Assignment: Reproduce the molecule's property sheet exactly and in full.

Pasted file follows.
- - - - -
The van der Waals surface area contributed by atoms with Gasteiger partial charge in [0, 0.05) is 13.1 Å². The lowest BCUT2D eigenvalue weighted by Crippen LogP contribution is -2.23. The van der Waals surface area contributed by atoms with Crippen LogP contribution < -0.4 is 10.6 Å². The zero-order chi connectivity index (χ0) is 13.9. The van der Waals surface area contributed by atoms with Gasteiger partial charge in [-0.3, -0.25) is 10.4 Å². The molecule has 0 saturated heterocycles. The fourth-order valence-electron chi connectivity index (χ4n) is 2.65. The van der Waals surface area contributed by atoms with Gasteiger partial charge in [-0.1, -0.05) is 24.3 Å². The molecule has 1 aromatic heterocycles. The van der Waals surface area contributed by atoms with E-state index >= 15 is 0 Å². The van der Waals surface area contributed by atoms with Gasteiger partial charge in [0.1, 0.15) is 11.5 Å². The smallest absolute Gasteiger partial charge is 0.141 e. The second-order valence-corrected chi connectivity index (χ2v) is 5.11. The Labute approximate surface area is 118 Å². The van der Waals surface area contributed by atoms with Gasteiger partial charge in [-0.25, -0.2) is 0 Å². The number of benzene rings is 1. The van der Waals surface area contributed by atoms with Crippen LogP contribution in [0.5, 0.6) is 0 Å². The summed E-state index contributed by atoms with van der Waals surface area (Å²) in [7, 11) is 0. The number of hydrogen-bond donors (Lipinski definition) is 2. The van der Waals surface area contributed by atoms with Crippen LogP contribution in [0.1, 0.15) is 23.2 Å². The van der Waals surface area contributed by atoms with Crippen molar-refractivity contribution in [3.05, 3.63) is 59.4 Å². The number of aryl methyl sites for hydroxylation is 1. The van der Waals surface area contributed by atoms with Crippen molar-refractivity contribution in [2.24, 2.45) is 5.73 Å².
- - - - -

The van der Waals surface area contributed by atoms with Gasteiger partial charge in [0, 0.05) is 13.1 Å². The lowest BCUT2D eigenvalue weighted by Crippen LogP contribution is -2.23. The van der Waals surface area contributed by atoms with Crippen LogP contribution < -0.4 is 10.6 Å². The zero-order chi connectivity index (χ0) is 13.9. The van der Waals surface area contributed by atoms with Gasteiger partial charge in [-0.3, -0.25) is 10.4 Å². The molecule has 0 saturated heterocycles. The fourth-order valence-electron chi connectivity index (χ4n) is 2.65. The van der Waals surface area contributed by atoms with Gasteiger partial charge in [-0.1, -0.05) is 24.3 Å². The molecule has 1 aromatic heterocycles. The van der Waals surface area contributed by atoms with E-state index >= 15 is 0 Å². The van der Waals surface area contributed by atoms with Gasteiger partial charge in [0.1, 0.15) is 11.5 Å². The smallest absolute Gasteiger partial charge is 0.141 e. The second-order valence-corrected chi connectivity index (χ2v) is 5.11. The Labute approximate surface area is 118 Å². The van der Waals surface area contributed by atoms with Gasteiger partial charge in [-0.25, -0.2) is 0 Å². The number of benzene rings is 1. The van der Waals surface area contributed by atoms with Crippen LogP contribution in [0.5, 0.6) is 0 Å². The summed E-state index contributed by atoms with van der Waals surface area (Å²) in [7, 11) is 0. The number of hydrogen-bond donors (Lipinski definition) is 2. The van der Waals surface area contributed by atoms with Crippen LogP contribution in [0.1, 0.15) is 23.2 Å². The van der Waals surface area contributed by atoms with Crippen molar-refractivity contribution in [3.05, 3.63) is 59.4 Å². The number of aryl methyl sites for hydroxylation is 1. The van der Waals surface area contributed by atoms with Crippen molar-refractivity contribution in [2.24, 2.45) is 5.73 Å².